Greece in the Eurovision Song Contest
|Member station||Hellenic Broadcasting Corporation (ERT)|
|National selection events|
|Appearances||41 (39 finals)|
|Best result||1st: 2005|
|Greece's page at Eurovision.tv|
| For the most recent participation see|
Greece in the Eurovision Song Contest 2021
Greece has participated in the Eurovision Song Contest 41 times since its debut in 1974, missing six contests in that time (1975, 1982, 1984, 1986, 1999 and 2000). Greece's first win came in 2005 with "My Number One", sung by Helena Paparizou. The Greek national broadcaster, Ellinikí Radiofonía Tileórasi (ERT), broadcasts the event each year and organises the process for the selection of the Greek entry. Greece has never finished last in the contest.
Throughout the 20th century, Greece achieved only two top five results, finishing fifth with Paschalis, Marianna, Robert and Bessy in 1977 and again fifth with Cleopatra in 1992. The start of the 21st century saw Greece become one of the most successful countries in the contest, with ten out of thirteen top-ten results between 2001 and 2013, including third-place finishes for Antique in 2001 (with 2005 winner Paparizou as lead singer), Sakis Rouvas in 2004 and Kalomira in 2008.
Between 2014 and 2019, Greece did not reach the top ten, including twice failing to qualify from the semi-final to the grand final (2016 and 2018). In 2021, Stefania managed to bring the country back in the top 10 for the first time since 2013 by finishing 10th with her entry "Last Dance".
Before Greece as a country participated in the contest, singers from Greece have represented other countries. These singers were Jimmy Makulis (1961) for Austria, Yovanna (1965) for Switzerland, and Nana Mouskouri (1963) and Vicky Leandros (1967 and 1972) for Luxembourg.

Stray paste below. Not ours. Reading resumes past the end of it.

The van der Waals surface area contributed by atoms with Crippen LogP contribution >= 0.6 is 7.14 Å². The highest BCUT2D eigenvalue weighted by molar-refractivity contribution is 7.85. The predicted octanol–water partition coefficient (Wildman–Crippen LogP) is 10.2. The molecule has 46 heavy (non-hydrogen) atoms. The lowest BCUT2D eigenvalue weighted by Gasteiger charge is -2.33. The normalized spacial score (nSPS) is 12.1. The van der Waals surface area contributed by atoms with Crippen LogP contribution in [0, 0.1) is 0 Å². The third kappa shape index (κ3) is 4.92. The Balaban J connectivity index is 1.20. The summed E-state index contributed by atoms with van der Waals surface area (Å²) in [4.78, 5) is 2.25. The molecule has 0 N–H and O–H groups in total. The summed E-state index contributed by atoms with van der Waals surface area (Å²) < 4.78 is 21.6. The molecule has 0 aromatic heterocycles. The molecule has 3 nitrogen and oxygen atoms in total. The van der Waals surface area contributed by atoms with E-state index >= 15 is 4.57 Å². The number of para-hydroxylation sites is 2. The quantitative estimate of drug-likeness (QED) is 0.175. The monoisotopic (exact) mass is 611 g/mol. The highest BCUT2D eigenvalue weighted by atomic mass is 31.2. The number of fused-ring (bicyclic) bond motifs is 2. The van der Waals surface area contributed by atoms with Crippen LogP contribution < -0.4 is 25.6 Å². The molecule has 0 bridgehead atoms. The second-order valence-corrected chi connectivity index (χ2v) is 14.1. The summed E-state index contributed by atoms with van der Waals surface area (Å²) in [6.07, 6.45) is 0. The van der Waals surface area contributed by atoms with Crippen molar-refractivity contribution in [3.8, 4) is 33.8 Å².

In 1974, during the Greek military junta, rock band Nostradamos won the first Eurovision participation contest ran by the state broadcaster EIRT to represent Greece at Eurovision, after broadcasting it since 1970. However, due to a scandal, the band was not allowed to compete at Eurovision, and Greek laiko singer Marinella was sent instead. Greece did not participate in 1975 for "unknown reasons" according to the EBU, but it was later discovered that it was in protest of Turkey's debut and its invasion of Cyprus in 1974. Greece was disqualified from the Eurovision Song Contest 1982 after it was revealed that Themis Adamantidis was to sing "Sarantapente Kopelies" (Σαρανταπέντε Κοπελιές), a previously released song. A known Greek folk song, it had been revised for the competition, but this violated the rules which stated that all songs had to be original in terms of songwriting and instrumentation and cannot be cover songs. Greece was forced to pay a fine and was allowed to return the following year. Had Adamantidis been allowed to perform "Sarantapente Kopelies", he would have appeared second at Harrogate. After returning in 1983, ERT decided that all of the possible songs were of "low quality" and decided not to participate in the Eurovision Song Contest 1984.